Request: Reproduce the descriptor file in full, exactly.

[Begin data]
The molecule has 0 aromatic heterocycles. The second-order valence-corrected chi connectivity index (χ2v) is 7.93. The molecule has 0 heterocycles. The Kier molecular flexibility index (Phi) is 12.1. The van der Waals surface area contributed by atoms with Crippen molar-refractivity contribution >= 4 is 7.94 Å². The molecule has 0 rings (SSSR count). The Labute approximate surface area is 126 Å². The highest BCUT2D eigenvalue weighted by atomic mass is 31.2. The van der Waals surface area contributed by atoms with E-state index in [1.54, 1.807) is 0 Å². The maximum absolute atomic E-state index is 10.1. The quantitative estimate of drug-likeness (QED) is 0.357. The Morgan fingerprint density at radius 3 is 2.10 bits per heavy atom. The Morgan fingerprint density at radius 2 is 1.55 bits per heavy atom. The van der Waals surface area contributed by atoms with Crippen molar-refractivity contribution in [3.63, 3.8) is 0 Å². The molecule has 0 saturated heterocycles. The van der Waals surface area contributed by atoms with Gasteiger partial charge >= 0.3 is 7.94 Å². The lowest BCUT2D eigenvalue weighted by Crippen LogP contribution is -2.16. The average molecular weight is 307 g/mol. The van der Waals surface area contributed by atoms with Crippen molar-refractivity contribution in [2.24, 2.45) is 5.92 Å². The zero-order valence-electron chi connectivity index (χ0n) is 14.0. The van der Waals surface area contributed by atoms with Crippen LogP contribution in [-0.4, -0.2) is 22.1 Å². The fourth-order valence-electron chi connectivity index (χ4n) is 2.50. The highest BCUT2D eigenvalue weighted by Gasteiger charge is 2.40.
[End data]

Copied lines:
The molecule has 0 aromatic heterocycles. The second-order valence-corrected chi connectivity index (χ2v) is 7.93. The molecule has 0 heterocycles. The Kier molecular flexibility index (Phi) is 12.1. The van der Waals surface area contributed by atoms with Crippen molar-refractivity contribution >= 4 is 7.94 Å². The molecule has 0 rings (SSSR count). The Labute approximate surface area is 126 Å². The highest BCUT2D eigenvalue weighted by atomic mass is 31.2. The van der Waals surface area contributed by atoms with E-state index in [1.54, 1.807) is 0 Å². The maximum absolute atomic E-state index is 10.1. The quantitative estimate of drug-likeness (QED) is 0.357. The Morgan fingerprint density at radius 3 is 2.10 bits per heavy atom. The Morgan fingerprint density at radius 2 is 1.55 bits per heavy atom. The van der Waals surface area contributed by atoms with Crippen molar-refractivity contribution in [3.63, 3.8) is 0 Å². The molecule has 0 saturated heterocycles. The van der Waals surface area contributed by atoms with Gasteiger partial charge >= 0.3 is 7.94 Å². The lowest BCUT2D eigenvalue weighted by Crippen LogP contribution is -2.16. The average molecular weight is 307 g/mol. The van der Waals surface area contributed by atoms with Crippen molar-refractivity contribution in [2.24, 2.45) is 5.92 Å². The zero-order valence-electron chi connectivity index (χ0n) is 14.0. The van der Waals surface area contributed by atoms with Crippen LogP contribution in [-0.4, -0.2) is 22.1 Å². The fourth-order valence-electron chi connectivity index (χ4n) is 2.50. The highest BCUT2D eigenvalue weighted by Gasteiger charge is 2.40.